“Bridge builder.” A description pinned on politicians who seek to work with the opposing party. In this highly polarized political climate, it’s become the ultimate compliment among those pining for any semblance of bipartisanship.
In paying tribute to former Sen. Edward Brooke (R) of Massachusetts, who died this month, Boston Mayor Martin Walsh (D) said: “A fighter for equal opportunity and a bridge builder between opposing parties, Senator Brooke embraced optimism and change, constantly seeking ways to lift people up and bring people together.”
Similarly, when longtime Illinois Republican lawmaker Rosemary Mulligan died recently, outgoing Democratic Gov. Pat Quinn eulogized her as “an energetic bridge-builder who made Illinois a better place.”
With the new Congress getting under way, the media is now casting about for potential new bridge-builders. On the right, Washington Post conservative pundit Jennifer Rubin cited Sen. Lindsey Graham (R) of South Carolina as one possibility. “If he can be a bridge-builder in Congress and check the president’s worst instincts, America will be safer and the world more peaceful,” Rubin wrote.
Meanwhile, Post editorial page editor Fred Hiatt wondered if Sen. Tim Kaine (D) of Virginia is up to the task. He quoted Kaine as saying that the best political stance is “to be affirmatively proud of who you are and what you are, and then work together.”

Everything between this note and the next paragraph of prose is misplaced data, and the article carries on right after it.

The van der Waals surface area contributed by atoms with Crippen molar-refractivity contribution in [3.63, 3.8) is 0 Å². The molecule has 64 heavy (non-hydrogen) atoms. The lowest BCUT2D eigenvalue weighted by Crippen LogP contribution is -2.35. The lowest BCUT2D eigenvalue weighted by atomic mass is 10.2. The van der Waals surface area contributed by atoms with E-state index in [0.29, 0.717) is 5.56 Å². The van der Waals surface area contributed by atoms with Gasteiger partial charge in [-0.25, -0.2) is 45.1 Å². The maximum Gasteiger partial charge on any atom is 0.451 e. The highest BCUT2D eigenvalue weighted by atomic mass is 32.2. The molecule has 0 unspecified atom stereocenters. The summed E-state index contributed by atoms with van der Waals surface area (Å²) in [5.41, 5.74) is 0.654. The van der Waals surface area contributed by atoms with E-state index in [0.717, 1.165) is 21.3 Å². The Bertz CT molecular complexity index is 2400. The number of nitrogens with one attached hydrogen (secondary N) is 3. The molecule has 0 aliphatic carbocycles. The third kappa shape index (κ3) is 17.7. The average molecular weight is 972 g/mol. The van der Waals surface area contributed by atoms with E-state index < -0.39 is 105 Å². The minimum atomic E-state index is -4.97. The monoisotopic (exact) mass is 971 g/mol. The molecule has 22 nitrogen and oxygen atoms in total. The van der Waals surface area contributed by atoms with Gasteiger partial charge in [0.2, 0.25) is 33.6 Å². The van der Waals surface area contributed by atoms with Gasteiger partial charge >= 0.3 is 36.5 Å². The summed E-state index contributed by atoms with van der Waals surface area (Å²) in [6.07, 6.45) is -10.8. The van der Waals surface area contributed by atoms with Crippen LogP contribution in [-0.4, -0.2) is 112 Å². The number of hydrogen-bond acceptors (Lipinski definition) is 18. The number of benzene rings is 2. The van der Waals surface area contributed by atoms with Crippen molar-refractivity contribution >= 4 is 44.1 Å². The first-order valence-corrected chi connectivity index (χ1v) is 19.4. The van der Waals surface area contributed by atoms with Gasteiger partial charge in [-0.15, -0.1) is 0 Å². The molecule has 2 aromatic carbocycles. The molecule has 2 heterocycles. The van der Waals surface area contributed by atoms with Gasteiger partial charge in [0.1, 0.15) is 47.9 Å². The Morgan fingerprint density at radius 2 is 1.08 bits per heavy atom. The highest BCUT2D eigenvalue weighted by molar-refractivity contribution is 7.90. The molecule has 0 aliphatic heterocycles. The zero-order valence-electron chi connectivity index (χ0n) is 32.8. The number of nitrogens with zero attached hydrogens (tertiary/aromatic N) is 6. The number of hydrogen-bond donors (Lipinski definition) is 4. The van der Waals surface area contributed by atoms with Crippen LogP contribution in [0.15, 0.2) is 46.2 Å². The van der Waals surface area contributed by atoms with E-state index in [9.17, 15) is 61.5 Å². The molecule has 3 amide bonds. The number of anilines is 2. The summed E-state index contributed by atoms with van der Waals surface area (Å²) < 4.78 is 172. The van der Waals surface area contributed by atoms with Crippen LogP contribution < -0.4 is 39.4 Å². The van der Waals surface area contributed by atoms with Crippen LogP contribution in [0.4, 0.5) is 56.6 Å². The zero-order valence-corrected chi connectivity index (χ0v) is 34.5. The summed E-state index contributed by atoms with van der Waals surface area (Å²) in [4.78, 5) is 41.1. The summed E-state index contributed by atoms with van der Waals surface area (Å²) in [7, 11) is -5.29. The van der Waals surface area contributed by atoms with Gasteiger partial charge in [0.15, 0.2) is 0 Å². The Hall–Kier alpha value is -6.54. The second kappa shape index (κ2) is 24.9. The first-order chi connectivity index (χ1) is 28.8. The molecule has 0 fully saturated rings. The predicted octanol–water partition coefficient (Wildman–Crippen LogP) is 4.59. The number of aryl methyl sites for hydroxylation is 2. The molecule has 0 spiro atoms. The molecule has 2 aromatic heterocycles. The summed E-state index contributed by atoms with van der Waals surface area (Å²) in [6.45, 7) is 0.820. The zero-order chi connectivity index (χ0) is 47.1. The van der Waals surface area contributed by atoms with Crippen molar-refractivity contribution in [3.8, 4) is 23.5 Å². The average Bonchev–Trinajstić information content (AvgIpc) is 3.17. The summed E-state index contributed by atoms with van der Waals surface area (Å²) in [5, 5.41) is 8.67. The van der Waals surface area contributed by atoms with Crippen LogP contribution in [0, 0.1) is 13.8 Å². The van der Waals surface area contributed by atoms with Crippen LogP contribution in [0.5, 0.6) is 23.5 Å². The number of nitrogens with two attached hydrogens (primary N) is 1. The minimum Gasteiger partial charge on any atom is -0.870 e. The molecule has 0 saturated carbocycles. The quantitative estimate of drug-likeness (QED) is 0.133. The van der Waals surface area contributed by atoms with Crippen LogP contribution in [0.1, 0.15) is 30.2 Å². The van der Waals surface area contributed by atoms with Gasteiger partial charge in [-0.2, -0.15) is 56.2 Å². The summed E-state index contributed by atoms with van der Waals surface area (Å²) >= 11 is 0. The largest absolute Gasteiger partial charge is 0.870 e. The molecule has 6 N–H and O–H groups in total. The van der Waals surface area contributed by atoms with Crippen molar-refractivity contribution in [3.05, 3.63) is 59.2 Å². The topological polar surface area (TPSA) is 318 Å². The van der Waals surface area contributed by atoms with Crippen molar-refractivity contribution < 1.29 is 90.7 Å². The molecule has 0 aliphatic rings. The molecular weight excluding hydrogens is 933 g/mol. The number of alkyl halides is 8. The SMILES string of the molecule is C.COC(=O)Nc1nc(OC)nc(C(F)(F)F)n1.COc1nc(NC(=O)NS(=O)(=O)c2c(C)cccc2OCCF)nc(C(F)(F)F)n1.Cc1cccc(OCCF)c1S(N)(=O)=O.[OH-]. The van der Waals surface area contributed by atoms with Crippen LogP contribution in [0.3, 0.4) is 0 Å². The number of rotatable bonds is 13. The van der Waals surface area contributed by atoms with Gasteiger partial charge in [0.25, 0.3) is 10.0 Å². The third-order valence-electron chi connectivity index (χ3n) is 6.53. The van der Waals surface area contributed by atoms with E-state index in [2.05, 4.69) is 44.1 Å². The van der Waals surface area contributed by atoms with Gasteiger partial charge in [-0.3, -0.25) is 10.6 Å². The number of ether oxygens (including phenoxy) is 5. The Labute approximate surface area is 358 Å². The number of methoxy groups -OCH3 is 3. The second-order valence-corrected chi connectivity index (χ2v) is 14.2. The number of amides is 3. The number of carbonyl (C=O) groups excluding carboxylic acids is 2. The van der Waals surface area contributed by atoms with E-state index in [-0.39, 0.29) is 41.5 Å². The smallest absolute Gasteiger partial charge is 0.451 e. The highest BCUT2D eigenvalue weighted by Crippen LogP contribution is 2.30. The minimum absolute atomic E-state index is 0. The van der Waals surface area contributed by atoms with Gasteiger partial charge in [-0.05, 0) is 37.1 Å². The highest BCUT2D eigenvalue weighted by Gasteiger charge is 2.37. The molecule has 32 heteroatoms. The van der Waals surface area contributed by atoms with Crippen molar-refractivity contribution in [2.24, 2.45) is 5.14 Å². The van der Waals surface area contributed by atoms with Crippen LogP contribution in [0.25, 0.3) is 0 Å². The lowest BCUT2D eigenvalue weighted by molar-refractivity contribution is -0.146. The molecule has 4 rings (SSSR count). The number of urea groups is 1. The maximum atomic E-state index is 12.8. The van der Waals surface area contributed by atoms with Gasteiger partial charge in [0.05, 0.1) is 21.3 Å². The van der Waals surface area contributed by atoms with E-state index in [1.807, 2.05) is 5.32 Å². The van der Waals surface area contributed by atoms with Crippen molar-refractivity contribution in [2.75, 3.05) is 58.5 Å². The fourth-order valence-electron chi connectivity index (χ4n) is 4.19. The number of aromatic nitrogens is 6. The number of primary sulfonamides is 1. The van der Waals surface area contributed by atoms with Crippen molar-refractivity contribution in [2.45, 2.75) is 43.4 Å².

It doesn’t always work to give yourself the description, though. In his Senate race last year against Republican Joni Ernst, Iowa Democrat Bruce Braley contended at a debate, “I’m a bridge-builder, not a bridge burner.” But he still lost overwhelmingly.
Presidential candidates invariably seek to claim the mantle. On the campaign trail in 2000, George W. Bush was the ultimate self-described bridge builder; he nabbed the GOP presidential nomination by claiming to be a “uniter, not a divider” – the political rhetorical equivalent of Rodney Dangerfield in the 1980s comedy "Back to School" declaring, “I’m not a fighter, I’m a lover.”
Of course, Barack Obama also campaigned in 2008 as a bridge builder. But once he arrived in the White House, congressional Republicans repeatedly complained about a lack of bipartisan outreach. Obama and fellow Democrats responded that too many Republicans had no interest in building any bridges – in reality, they wanted to blow them up.
As the 2016 campaign gets under way, the term is being revived. Krista Jenkins, a political scientist at Fairleigh Dickinson University in Teaneck, N.J., pointed to Garden State Gov. Chris Christie’s political problems as he contemplates a White House bid in 2016 – one of which already involves a bridge: “Given the governor’s obvious political ambitions, waning support outside his party faithful makes him a tougher sell to voters outside the state who are looking for a bridge builder.”
Chuck McCutcheon and David Mark write their "Speaking Politics" blog exclusively for Decoder Voices.